Tasty, unique hors d’oeuvres set the right impression at the beginning of your event. But doing them well takes some work. From budget to staff to timing, here’s everything you need to know to create amazing hors d’oeuvres and appetizers.
Before you decide on your menu, determine your budget. Be realistic and flexible. Local, fresh, and simple is always best. Form friendships with area food producers. If you have a relationship with a beet farmer for example, borscht shots could make a nice bite (err… sip).
The general rule for light appetizers is two to three bites per person, per item, and two beverages each. This means if you have 100 guests you will need 300 of each bite-sized appetizer (usually at least three different items). Not every item will be super popular, so mix and match quantities.
Depending on the complexity, you can usually get away with one person doing the food prep for up to fifty people, so you are looking at a team of four to five. Plan to have at least one person serve each item you offer.
Appetizer Menu Tips
The menu for an event with hors d’oeuvres can be challenging. Seek ingredients that can be prepared in bulk ahead of time that will retain their flavor and freshness. Consider putting them together in batches to ensure quality.
Keeping the recipes simple will not only help cut your prep and labor time, it will reflect in your food costs as you’ll need less. Make sure your servers know about what they’re offering so they can explain where you sourced the ingredients.
1. The timing for your event will determine food and beverage needs. If you’re only serving appetizers, plan the event at least an hour after a typical meal period, so guests have a chance to fill up first. Your attendees will get to hang out a little longer and savor your appetizers rather than try to make a meal of them.
2. Bulk up on your appetizers if you are serving alcohol. Also, limit the size of each alcoholic beverage to ensure pacing for your guests. Over ordering and over pouring are top event planning mistakes. Over ordering increases costs dramatically and over pouring can increase the amount of inebriated and obnoxious guests.
3. Dress the part, and set clear attire rules for staff. The service staff should dress in a uniform manner to make it obvious that they are there to serve the guests. No need to go super fancy; if your event is casual, a black t-shirt, jeans and name tag works well.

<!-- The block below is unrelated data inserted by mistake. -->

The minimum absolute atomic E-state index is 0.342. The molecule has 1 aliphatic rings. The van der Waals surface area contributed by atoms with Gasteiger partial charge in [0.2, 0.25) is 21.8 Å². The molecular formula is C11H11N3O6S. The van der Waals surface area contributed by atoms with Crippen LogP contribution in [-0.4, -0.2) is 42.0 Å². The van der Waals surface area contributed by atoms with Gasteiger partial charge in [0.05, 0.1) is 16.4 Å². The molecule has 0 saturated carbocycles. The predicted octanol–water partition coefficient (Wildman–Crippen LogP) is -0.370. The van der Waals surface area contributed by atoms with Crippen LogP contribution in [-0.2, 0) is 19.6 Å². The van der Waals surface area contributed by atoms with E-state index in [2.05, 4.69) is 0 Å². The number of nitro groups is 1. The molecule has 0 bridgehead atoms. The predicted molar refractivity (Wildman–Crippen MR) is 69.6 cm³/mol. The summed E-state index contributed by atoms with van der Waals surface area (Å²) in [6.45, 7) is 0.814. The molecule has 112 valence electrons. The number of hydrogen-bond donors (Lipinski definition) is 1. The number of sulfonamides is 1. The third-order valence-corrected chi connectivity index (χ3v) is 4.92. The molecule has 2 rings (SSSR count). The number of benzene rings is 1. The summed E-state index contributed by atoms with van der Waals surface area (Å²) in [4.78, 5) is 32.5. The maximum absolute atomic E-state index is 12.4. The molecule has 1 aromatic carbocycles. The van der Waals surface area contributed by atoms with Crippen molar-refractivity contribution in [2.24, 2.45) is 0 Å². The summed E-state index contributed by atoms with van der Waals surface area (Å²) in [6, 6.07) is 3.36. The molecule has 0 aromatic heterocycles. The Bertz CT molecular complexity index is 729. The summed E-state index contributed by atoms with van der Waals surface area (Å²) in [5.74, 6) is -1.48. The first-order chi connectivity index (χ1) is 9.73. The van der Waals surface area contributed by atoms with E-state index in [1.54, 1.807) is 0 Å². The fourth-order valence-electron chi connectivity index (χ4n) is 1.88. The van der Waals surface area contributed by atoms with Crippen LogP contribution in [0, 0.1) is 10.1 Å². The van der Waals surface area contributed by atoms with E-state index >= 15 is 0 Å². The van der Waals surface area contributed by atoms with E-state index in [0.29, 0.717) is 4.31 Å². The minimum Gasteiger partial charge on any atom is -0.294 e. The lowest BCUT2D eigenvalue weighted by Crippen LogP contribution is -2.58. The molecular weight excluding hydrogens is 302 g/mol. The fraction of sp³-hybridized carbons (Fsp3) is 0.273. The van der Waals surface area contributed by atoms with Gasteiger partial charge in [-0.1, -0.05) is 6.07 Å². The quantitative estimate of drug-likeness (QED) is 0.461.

4. Educate your staff on the preparation and ingredients of each bite. The more your servers know, the more accommodated your guests will feel should they have allergies, dietary preferences, or are just curious. It’s also impressive for your staff to be knowledgeable about the food and wine.
5. Pace your trays and rotate the items on them regularly. Create paths or walkways with tape for your servers to follow. This ensures that there is even coverage throughout the venue, and you can rotate the different appetizers, one on each path. If you assign a specific person to each path it will be easier for them to rotate trays on their own.
6. Set clear expectations for attendees regarding the style of service. Spend time “on the floor” at your event to chat up your guests and alleviate any frustrations.
7. Place receptacles for napkins and other refuse in obvious locations throughout your venue. There is nothing worse than carrying around a piece of trash while you are trying to mingle and participate in an event. Receptacles should be plentiful and clearly marked for your guests.
8. Be a ringleader. When you are hosting an event with passed appetizers, you’re directing traffic and hosting at the same time–unless you have hired a catering company, and even in that case, you still need to keep an eye on the food. Set reminders on your phone and stay organized.
9. Work with your team to talk, taste, and teach in an open and friendly manner.
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